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Christina Aguilera - Liberation Music Album Reviews

Christina Aguilera - Liberation Music Album Reviews
The pop survivor shows off her powerhouse voice, dabbles in try-hard slang, and takes tentative steps toward creative rebirth on her first album since 2012.

The 2010s have been an uncertain decade for Christina Aguilera. The first ten years of her career saw her shapeshift from Delia’s catalog realness to her provocative “Xtina” persona to drama-club queen bee and back. But she kicked off the current decade by covering Marilyn Monroe and reinterpreting Marilyn Manson for Burlesque, one of the campiest pop-star vehicles this side of Glitter. Her most recent album, 2012’s Lotus, was a non-starter featuring two of her fellow coaches of “The Voice,” Cee-Lo Green (pre-date rape allegations) and Blake Shelton. (She’d already reached No. 1 with the fourth member of their inaugural cohort, Adam Levine, thanks to her guest appearance on Maroon 5’s 2010 hit “Moves Like Jagger.”) Lotus was supposed to be a rebirth, but it faltered. Entertainment Weekly called its first-week sales “the sad trombone at the end of [Aguilera’s] comeback.”

The rollout of her eighth album, Liberation, suggests she’s done selling anything that doesn’t fit into her true vision of herself: She posed without makeup on the cover of Paper magazine, and her cover art is similarly stripped down. And the album is, at the very least, a reminder that—holy shit—she can sing. As contemporary radio continues to favor lighter vocal performances from artists like Halsey and Charlie Puth, Aguilera’s powerhouse voice remains the nucleus of her sound, even when she’s tinkering with trap tropes and try-hard slang.

Are those moments a total bummer? Absolutely. “Pipe” includes lyrics like, “I just left a lituation popping by the High Line/Walked in, no list, fuck a go sign,” and, “Got a couple secrets that I'd really love to see if you could keep/Damn, boy, you remind me of my Jeep.” In 2018, “lituation” is a word for children and the cast of “Jersey Shore,” and R. Kelly references belong only in a trash compactor. The album’s Kanye West-produced lead single, “Accelerate,” is equally unconvincing; crackly vocals from the usually hefty-voiced Ty Dolla $ign do it no favors.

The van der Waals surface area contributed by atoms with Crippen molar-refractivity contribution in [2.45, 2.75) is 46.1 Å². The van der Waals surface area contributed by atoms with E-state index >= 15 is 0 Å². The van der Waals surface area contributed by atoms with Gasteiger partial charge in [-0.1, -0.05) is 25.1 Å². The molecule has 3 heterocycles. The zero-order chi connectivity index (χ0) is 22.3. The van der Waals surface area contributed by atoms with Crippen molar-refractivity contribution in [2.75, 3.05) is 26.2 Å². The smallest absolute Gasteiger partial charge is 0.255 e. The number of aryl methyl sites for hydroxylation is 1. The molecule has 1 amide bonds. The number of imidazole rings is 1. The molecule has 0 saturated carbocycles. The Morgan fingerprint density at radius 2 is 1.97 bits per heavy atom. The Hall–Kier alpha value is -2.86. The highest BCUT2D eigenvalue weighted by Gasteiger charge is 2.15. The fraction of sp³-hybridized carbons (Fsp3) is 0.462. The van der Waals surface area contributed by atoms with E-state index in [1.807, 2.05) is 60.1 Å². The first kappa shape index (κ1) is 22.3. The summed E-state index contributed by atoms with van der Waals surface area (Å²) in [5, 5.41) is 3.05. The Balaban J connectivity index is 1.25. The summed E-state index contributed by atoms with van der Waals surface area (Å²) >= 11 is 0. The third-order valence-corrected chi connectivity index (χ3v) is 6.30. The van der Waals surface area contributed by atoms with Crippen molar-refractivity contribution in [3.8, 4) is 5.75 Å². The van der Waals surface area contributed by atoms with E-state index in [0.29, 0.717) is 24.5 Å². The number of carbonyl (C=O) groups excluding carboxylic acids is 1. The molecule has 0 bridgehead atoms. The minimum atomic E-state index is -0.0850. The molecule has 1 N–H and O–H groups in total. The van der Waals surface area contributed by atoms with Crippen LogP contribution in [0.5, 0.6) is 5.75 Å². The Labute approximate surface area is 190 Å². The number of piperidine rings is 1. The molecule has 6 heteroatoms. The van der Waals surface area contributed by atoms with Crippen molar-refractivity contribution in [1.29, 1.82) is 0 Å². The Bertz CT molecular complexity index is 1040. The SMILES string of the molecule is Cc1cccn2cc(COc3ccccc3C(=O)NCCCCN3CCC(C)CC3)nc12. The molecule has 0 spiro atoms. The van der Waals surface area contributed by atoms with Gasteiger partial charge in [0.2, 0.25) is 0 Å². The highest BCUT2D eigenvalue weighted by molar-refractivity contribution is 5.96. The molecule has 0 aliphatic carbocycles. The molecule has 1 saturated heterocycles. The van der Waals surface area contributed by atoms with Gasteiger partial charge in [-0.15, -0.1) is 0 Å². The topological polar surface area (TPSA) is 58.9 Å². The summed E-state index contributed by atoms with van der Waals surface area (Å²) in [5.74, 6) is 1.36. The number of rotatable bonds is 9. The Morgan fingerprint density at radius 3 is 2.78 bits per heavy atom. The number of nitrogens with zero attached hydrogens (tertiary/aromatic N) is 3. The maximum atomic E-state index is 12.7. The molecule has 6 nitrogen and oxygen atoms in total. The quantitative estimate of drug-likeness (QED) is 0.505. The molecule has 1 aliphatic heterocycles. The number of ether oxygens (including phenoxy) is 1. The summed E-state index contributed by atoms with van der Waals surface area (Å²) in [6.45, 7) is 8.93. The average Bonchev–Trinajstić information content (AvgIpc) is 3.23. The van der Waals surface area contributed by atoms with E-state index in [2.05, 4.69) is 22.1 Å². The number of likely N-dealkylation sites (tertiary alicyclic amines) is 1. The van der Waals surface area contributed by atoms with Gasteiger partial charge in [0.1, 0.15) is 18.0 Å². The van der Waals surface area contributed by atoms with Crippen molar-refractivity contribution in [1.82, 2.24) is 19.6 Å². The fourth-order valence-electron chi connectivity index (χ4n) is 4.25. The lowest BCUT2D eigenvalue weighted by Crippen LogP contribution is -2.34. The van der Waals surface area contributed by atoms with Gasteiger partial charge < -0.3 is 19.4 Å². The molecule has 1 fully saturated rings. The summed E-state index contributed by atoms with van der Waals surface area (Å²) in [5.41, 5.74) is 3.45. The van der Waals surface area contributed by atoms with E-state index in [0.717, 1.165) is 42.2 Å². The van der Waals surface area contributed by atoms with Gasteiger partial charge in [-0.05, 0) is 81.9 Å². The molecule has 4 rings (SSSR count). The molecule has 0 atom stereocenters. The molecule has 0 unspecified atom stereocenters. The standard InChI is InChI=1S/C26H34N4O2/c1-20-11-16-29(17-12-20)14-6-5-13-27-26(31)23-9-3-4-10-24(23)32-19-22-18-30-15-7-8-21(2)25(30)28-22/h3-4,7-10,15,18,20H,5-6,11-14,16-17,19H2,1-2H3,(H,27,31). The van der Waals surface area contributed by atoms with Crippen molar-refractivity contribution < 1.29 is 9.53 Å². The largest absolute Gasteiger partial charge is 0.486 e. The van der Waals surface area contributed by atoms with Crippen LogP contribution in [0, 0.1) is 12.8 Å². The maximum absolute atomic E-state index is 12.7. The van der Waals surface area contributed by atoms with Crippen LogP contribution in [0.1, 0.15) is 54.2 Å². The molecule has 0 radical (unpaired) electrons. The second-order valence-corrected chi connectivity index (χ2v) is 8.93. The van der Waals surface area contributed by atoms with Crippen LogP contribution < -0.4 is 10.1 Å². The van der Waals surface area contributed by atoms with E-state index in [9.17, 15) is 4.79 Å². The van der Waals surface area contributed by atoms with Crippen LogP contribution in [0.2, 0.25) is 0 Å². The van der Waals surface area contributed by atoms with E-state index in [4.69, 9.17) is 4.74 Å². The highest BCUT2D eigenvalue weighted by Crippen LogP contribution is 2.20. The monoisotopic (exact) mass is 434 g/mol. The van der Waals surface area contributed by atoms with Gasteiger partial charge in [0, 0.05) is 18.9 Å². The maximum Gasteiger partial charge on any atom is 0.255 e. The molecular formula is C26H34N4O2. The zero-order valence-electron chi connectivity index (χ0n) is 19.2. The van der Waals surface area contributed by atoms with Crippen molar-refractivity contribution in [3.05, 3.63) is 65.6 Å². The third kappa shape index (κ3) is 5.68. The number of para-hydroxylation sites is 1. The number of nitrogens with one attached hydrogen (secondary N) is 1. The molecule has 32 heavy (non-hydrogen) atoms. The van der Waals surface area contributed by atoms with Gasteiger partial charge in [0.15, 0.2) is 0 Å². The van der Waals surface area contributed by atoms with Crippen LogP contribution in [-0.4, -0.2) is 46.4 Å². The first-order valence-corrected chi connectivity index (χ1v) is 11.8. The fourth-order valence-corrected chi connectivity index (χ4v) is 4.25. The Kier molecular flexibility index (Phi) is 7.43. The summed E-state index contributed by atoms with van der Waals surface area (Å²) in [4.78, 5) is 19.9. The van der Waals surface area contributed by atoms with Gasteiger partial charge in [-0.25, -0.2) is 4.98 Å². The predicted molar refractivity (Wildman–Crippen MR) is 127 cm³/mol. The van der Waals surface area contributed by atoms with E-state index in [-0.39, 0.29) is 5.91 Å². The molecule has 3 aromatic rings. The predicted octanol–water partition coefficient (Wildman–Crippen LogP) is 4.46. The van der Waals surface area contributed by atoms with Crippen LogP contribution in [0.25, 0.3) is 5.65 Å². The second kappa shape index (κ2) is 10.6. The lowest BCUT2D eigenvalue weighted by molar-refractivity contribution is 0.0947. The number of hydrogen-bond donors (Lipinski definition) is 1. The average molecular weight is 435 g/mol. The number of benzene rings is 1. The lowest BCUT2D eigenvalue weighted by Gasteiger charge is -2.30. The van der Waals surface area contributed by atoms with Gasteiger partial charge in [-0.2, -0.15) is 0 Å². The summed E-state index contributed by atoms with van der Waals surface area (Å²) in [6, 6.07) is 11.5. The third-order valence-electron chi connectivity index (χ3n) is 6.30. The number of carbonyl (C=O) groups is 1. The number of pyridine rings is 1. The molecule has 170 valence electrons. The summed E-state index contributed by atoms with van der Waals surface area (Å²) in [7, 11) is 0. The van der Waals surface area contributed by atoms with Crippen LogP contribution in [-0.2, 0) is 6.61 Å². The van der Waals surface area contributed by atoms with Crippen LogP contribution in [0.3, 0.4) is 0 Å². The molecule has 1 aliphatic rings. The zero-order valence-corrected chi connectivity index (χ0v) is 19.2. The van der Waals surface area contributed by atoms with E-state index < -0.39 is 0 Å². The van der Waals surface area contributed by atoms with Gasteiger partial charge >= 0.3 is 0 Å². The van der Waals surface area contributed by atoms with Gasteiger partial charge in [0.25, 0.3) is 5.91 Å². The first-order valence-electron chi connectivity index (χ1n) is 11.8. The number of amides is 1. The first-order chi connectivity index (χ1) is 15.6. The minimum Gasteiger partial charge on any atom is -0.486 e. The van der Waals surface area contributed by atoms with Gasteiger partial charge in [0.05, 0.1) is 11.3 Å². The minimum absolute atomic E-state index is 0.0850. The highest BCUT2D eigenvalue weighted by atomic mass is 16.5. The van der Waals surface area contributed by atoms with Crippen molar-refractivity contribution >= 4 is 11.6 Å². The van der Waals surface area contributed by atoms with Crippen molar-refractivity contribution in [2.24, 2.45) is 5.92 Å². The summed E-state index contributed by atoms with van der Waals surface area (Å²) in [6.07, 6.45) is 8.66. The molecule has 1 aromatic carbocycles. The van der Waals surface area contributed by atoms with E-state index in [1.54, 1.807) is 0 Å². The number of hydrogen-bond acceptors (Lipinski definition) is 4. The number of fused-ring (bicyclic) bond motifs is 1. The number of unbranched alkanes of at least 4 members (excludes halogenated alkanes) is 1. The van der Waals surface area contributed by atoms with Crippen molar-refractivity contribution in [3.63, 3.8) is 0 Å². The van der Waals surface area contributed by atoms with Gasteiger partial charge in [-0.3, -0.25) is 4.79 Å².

Aguilera’s 2010 album, Bionic, featured cutting-edge singles like “Woohoo”—an ode to oral sex featuring Nicki Minaj—and “Elastic Love,” which was co-written by guest vocalist M.I.A. (And this was nearly two years before Madonna enlisted both Minaj and Maya for “Gimme All Your Luvin’.”) The sound of Bionic was perhaps too forward-thinking, a risk that could have reaped the rewards of poptimism if the album had only been released a few years later. Liberation isn’t completely devoid of progressive moments: “Like I Do” is one spot where contemporary pop fare suits Aguilera. D.C. rapper GoldLink, who had his first real crossover hit with last year’s “Crew,” delivers a verse that confirms her continued relevance in hip-hop; his reference to her 1999 debut single, “Genie in a Bottle,” is a tidy hat-tip to the double meaning of Aguilera singing a can’t-do-it-like-me track.

And most people can’t. The ballad “Deserve” is confessional and explicit—“Sometimes I don't think I deserve you/So I say some fucked-up shit just to hurt you,” she sings—resulting in one of her strongest showings on the album. Early interlude “Searching for Maria” finds Aguilera singing operatic a cappella while invoking “How Do You Solve a Problem Like Maria?” from The Sound of Music, followed by a full track called “Maria” (produced by West and Hudson Mohawke) that Aguilera says is about finding her true self. “[It’s] about feeling as if I've gotten really far removed from myself and unable to feel good about looking in the mirror, because I don't feel like I'm connected with my truth,” she told Paper.

“Maria” also marks the beginning of a triptych of album highlights. “Sick of Sittin’” has writing and production credits from Anderson .Paak and wouldn’t be out of place in his personal catalog (save for the lyric, “It’s good pay, but it’s slavery,” which sounds a little tone-deaf in context). “Fall in Line,” a duet with Demi Lovato, is a confidence booster without melodrama. The singers proclaim their refusal to be silenced while screwed chants from an ersatz drill sergeant instruct them, “Left two, three, right, two, three/Shut your mouth, stick your ass out for me.” These are sturdy moments on an album that feels less like an end in itself than a promising first step toward a genuine pop rebirth—moments that are strong enough to inspire hope for Aguilera’s own The Velvet Rope or, at least, My Love Is Your Love. She has certainly still got the range.

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